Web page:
LAKE PLACID, N.Y. — Lake Placid is everything the postcards will lead you to believe it is.

There is one main road through town (Main Street, of course), and picturesque shops and restaurants dot this stop-and-go, two-lane thoroughfare from the town line.

On the way into town, you drive past Olympic venues — or access roads to the venues — where alpine and nordic skiing, bobsledding, luge and ski jumping were held during the 1980 Winter Olympic Games. Many are still in use.

And while each of those venues share their own Olympic history with those who visit, nothing captures the Olympic historian in anyone quite like the site located amid all of those quaint stores, next door to some fabulous, hidden culinary gems, and on a hill rising above what was once one of the premier speed skating ovals in the world.

That venue, of course, is the hockey rink in the center of it all, the rink renamed in 2005 to bear the moniker of the most famous man — for Americans, anyway — to ever walk its halls or stand on its benches: Herb Brooks.

The Herb Brooks Arena, also known as the 1980 rink, sits modestly between two other, smaller rinks, one of which is known as the 1932 rink (for obvious reasons. Lake Placid hosted those Winter Games, as well). It doesn’t wow you with electronics, scoreboards, plaques or signage. It’s just another hockey rink in the middle of another small town in the middle of a mountain range in rural New York.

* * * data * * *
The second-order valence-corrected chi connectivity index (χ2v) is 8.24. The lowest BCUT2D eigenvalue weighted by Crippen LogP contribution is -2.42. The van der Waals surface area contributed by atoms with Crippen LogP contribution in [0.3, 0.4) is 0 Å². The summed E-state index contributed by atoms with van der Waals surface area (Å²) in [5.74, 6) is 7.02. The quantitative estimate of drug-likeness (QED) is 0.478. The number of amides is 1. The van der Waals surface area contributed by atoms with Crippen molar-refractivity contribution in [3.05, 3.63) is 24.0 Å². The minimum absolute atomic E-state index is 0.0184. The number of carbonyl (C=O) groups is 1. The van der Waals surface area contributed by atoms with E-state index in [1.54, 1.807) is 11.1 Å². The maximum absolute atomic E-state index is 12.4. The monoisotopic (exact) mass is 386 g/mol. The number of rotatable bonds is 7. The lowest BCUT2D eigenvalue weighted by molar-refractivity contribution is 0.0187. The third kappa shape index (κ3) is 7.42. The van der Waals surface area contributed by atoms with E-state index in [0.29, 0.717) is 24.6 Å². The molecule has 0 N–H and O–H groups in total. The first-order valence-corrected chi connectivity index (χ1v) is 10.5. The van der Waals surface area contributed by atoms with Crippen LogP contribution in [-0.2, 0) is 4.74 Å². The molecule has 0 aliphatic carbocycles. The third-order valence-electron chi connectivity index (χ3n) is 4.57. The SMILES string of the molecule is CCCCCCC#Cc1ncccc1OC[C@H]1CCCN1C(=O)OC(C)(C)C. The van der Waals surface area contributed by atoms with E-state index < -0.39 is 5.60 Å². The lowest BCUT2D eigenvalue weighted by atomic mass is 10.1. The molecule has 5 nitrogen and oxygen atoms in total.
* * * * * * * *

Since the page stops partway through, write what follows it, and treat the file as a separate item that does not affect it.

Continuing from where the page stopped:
But it’s the site of the most famous game in U.S. hockey history, and, for three days a year in six of the past seven seasons, it has also been home to the NCAA Division III National Championships — the three last games of each season featuring four teams with one thing in mind: bringing home the most important piece of hardware most of them will ever get a chance to call their own.

This year, three of the four schools participating in the Division III men’s ice hockey final four were from fewer than 80 miles away. Bonus for the organizers, and bonus for the fans of those schools who breathe hockey with as much fervor as they do the oxygen that allows them to continue living.